Africans must come up with measures to know what is happening and collectively bargain for the remedial measures. What sometimes happens is the tendency to follow the strong colonial umbilical cord and hope for many answers from our colonisers in Europe. I am confident that Africans can come together to solve the nagging issues of waste management within their own context. The commonalties that are found in the regions of Africa are the strengths towards solving a lot of problems in waste management.
The open door policy will also facilitate our finding out the originators of many toxic wastes that still are harboured in our countries. This can be done in a holistic move as opposed to a piece meal situation. We have a duty to introduce the duty of care principles and make sure that no power will socialise the costs of cleaning Africa when they have literally privatised the profits emanating from their undertaking.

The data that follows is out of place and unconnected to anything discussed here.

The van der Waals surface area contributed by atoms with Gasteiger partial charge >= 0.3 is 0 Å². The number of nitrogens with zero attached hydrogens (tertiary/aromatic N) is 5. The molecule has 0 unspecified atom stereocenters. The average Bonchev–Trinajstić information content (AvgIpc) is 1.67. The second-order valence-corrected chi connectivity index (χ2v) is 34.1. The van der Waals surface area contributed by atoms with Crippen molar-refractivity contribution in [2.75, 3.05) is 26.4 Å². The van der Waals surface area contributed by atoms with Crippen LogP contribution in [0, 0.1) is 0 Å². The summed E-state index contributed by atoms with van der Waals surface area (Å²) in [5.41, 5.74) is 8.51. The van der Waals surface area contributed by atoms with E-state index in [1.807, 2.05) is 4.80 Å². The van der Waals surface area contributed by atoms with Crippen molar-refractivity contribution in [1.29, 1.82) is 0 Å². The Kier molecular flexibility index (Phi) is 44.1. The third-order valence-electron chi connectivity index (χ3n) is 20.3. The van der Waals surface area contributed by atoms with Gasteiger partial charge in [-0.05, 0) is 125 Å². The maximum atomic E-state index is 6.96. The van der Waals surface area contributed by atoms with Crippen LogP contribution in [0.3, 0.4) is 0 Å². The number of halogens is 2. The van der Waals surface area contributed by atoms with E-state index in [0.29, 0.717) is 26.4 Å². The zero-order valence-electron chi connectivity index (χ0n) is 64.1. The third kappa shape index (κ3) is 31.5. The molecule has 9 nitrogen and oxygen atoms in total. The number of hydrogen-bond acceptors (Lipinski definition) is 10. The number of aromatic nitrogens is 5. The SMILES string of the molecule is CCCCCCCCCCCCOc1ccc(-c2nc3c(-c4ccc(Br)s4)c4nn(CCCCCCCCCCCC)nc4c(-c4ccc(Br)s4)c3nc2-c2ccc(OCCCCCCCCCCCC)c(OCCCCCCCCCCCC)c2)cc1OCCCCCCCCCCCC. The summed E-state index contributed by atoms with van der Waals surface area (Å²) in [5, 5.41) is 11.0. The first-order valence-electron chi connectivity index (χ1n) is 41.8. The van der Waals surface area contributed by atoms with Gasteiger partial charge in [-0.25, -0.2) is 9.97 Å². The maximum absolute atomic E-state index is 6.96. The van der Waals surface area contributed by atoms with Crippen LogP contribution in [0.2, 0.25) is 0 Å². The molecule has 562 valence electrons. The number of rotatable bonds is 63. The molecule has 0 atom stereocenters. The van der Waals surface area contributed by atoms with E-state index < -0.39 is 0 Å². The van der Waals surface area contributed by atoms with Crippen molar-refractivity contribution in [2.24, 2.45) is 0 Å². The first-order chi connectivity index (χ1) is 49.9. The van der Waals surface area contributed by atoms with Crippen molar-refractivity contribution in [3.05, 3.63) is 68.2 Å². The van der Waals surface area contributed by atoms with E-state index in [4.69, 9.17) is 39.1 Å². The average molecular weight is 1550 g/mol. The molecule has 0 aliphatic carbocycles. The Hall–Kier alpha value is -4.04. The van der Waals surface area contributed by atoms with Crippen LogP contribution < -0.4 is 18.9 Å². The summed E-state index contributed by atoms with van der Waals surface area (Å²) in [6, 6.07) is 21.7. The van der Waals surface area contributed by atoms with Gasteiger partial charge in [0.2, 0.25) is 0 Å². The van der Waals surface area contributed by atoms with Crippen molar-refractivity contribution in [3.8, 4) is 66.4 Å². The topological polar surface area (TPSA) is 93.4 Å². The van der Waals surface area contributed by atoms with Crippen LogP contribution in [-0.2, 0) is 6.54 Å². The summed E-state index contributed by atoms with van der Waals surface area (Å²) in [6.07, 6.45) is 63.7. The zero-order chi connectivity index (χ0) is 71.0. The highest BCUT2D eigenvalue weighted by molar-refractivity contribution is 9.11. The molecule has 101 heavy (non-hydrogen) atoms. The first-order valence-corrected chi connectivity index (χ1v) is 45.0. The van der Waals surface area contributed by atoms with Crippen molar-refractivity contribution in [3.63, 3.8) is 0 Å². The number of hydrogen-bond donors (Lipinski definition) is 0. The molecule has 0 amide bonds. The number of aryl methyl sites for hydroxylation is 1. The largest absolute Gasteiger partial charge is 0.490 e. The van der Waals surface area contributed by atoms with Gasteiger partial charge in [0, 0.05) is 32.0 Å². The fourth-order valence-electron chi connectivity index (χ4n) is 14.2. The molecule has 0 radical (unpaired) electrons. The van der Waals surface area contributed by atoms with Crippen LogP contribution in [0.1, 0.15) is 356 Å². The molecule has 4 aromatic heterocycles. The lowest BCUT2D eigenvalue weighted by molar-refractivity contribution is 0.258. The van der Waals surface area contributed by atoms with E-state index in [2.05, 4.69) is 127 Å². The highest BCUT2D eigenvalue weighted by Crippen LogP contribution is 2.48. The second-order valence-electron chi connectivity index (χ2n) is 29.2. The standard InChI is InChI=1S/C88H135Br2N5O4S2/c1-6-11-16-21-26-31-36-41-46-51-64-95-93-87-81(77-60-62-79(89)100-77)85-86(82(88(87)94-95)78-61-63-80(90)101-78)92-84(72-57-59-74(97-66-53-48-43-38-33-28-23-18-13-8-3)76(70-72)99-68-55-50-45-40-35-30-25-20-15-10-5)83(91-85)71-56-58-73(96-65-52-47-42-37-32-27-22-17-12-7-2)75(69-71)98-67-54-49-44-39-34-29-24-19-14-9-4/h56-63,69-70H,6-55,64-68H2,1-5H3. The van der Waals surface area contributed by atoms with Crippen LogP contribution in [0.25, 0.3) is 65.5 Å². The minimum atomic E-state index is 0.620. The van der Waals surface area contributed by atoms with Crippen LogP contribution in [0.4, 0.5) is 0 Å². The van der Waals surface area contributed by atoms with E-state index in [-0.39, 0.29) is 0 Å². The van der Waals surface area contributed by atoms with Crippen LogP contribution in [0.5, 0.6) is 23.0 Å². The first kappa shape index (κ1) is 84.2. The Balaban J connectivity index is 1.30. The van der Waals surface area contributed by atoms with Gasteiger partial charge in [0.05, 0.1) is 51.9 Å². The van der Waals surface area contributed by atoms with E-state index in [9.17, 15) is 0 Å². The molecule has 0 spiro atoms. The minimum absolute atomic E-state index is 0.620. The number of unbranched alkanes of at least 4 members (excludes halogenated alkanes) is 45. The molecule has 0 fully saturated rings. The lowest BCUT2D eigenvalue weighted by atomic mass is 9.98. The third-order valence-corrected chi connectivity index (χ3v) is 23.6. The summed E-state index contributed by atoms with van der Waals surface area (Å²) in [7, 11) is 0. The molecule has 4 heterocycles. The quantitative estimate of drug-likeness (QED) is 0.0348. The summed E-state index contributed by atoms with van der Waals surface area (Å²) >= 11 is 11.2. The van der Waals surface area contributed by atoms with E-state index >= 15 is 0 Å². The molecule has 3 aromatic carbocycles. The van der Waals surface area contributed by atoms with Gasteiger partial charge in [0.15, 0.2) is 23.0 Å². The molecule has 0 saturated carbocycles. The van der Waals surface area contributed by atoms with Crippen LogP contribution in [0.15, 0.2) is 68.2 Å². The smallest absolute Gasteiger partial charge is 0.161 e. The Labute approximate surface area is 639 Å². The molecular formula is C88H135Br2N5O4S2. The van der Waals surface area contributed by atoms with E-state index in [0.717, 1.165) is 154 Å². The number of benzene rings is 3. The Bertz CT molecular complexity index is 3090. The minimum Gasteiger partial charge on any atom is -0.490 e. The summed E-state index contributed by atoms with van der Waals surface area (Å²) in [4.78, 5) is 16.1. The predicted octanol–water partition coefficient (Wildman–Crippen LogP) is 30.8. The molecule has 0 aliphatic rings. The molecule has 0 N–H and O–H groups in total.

This can be done through the spirit of Renaissance that sponsors the recognition that we need to co-operate and stay united in our quest for development. We can only do so if we have an open door policy and an attitude of neighbourliness. This is what Africans should learn quickly so that the next millennium would be meaningful to us.
Waste Management and its hierarchy can not be achieved by a single country. There must be collaboration in order to maximise resources and minimise the costs. We are aware that recycling demands markets. These markets should be established in the neighbouring countries. It is only then that our economic groupings can be meaningful. To this end I recommend that our SADC group of nations should take the lead in standardising operations in the various fields of waste management.